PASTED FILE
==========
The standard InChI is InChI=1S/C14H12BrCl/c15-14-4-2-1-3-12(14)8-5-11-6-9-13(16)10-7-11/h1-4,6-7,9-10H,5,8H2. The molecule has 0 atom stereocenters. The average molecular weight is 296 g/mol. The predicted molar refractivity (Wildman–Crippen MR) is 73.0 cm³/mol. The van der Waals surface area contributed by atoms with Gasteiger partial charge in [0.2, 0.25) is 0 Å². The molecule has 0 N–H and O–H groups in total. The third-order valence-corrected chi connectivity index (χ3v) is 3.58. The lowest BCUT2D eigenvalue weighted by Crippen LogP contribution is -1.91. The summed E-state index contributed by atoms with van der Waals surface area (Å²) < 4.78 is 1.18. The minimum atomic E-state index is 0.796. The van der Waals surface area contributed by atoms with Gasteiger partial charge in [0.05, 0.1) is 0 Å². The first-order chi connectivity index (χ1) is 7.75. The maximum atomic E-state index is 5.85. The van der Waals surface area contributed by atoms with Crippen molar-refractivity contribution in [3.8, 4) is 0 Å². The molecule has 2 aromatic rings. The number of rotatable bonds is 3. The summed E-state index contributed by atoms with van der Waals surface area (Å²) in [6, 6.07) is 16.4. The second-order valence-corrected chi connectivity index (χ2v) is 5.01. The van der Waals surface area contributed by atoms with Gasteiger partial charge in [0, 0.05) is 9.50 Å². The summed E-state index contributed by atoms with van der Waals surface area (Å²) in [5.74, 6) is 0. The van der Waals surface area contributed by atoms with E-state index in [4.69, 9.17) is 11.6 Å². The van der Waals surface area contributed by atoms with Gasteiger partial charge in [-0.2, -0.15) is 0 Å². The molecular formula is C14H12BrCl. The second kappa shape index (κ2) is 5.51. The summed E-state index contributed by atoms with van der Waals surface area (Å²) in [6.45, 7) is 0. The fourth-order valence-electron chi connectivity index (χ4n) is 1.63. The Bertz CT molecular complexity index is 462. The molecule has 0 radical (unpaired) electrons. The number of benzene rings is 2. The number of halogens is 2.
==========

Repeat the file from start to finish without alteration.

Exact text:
The standard InChI is InChI=1S/C14H12BrCl/c15-14-4-2-1-3-12(14)8-5-11-6-9-13(16)10-7-11/h1-4,6-7,9-10H,5,8H2. The molecule has 0 atom stereocenters. The average molecular weight is 296 g/mol. The predicted molar refractivity (Wildman–Crippen MR) is 73.0 cm³/mol. The van der Waals surface area contributed by atoms with Gasteiger partial charge in [0.2, 0.25) is 0 Å². The molecule has 0 N–H and O–H groups in total. The third-order valence-corrected chi connectivity index (χ3v) is 3.58. The lowest BCUT2D eigenvalue weighted by Crippen LogP contribution is -1.91. The summed E-state index contributed by atoms with van der Waals surface area (Å²) < 4.78 is 1.18. The minimum atomic E-state index is 0.796. The van der Waals surface area contributed by atoms with Gasteiger partial charge in [0.05, 0.1) is 0 Å². The first-order chi connectivity index (χ1) is 7.75. The maximum atomic E-state index is 5.85. The van der Waals surface area contributed by atoms with Crippen molar-refractivity contribution in [3.8, 4) is 0 Å². The molecule has 2 aromatic rings. The number of rotatable bonds is 3. The summed E-state index contributed by atoms with van der Waals surface area (Å²) in [6, 6.07) is 16.4. The second-order valence-corrected chi connectivity index (χ2v) is 5.01. The van der Waals surface area contributed by atoms with Gasteiger partial charge in [0, 0.05) is 9.50 Å². The summed E-state index contributed by atoms with van der Waals surface area (Å²) in [5.74, 6) is 0. The van der Waals surface area contributed by atoms with E-state index in [4.69, 9.17) is 11.6 Å². The van der Waals surface area contributed by atoms with Gasteiger partial charge in [-0.2, -0.15) is 0 Å². The molecular formula is C14H12BrCl. The second kappa shape index (κ2) is 5.51. The summed E-state index contributed by atoms with van der Waals surface area (Å²) in [6.45, 7) is 0. The fourth-order valence-electron chi connectivity index (χ4n) is 1.63. The Bertz CT molecular complexity index is 462. The molecule has 0 radical (unpaired) electrons. The number of benzene rings is 2. The number of halogens is 2.